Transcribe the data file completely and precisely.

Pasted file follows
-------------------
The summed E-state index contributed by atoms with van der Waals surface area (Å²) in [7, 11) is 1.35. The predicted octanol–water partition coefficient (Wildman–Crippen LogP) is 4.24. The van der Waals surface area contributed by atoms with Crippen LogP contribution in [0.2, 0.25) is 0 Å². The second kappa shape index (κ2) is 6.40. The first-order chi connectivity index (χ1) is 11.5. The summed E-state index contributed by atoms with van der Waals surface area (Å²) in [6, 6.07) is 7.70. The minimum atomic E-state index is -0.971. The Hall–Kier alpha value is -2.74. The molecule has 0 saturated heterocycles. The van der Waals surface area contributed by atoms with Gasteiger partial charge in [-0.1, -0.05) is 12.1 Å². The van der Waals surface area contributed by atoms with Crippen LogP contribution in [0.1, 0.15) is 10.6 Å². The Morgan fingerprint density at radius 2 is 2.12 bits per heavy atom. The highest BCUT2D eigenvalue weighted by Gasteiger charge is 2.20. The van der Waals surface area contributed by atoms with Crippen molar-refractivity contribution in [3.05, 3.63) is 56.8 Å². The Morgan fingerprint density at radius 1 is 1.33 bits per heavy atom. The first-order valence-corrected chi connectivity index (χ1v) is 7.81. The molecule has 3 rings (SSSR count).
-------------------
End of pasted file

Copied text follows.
The summed E-state index contributed by atoms with van der Waals surface area (Å²) in [7, 11) is 1.35. The predicted octanol–water partition coefficient (Wildman–Crippen LogP) is 4.24. The van der Waals surface area contributed by atoms with Crippen LogP contribution in [0.2, 0.25) is 0 Å². The second kappa shape index (κ2) is 6.40. The first-order chi connectivity index (χ1) is 11.5. The summed E-state index contributed by atoms with van der Waals surface area (Å²) in [6, 6.07) is 7.70. The minimum atomic E-state index is -0.971. The Hall–Kier alpha value is -2.74. The molecule has 0 saturated heterocycles. The van der Waals surface area contributed by atoms with Gasteiger partial charge in [-0.1, -0.05) is 12.1 Å². The van der Waals surface area contributed by atoms with Crippen LogP contribution in [0.1, 0.15) is 10.6 Å². The Morgan fingerprint density at radius 2 is 2.12 bits per heavy atom. The highest BCUT2D eigenvalue weighted by Gasteiger charge is 2.20. The van der Waals surface area contributed by atoms with Crippen molar-refractivity contribution in [3.05, 3.63) is 56.8 Å². The Morgan fingerprint density at radius 1 is 1.33 bits per heavy atom. The first-order valence-corrected chi connectivity index (χ1v) is 7.81. The molecule has 3 rings (SSSR count).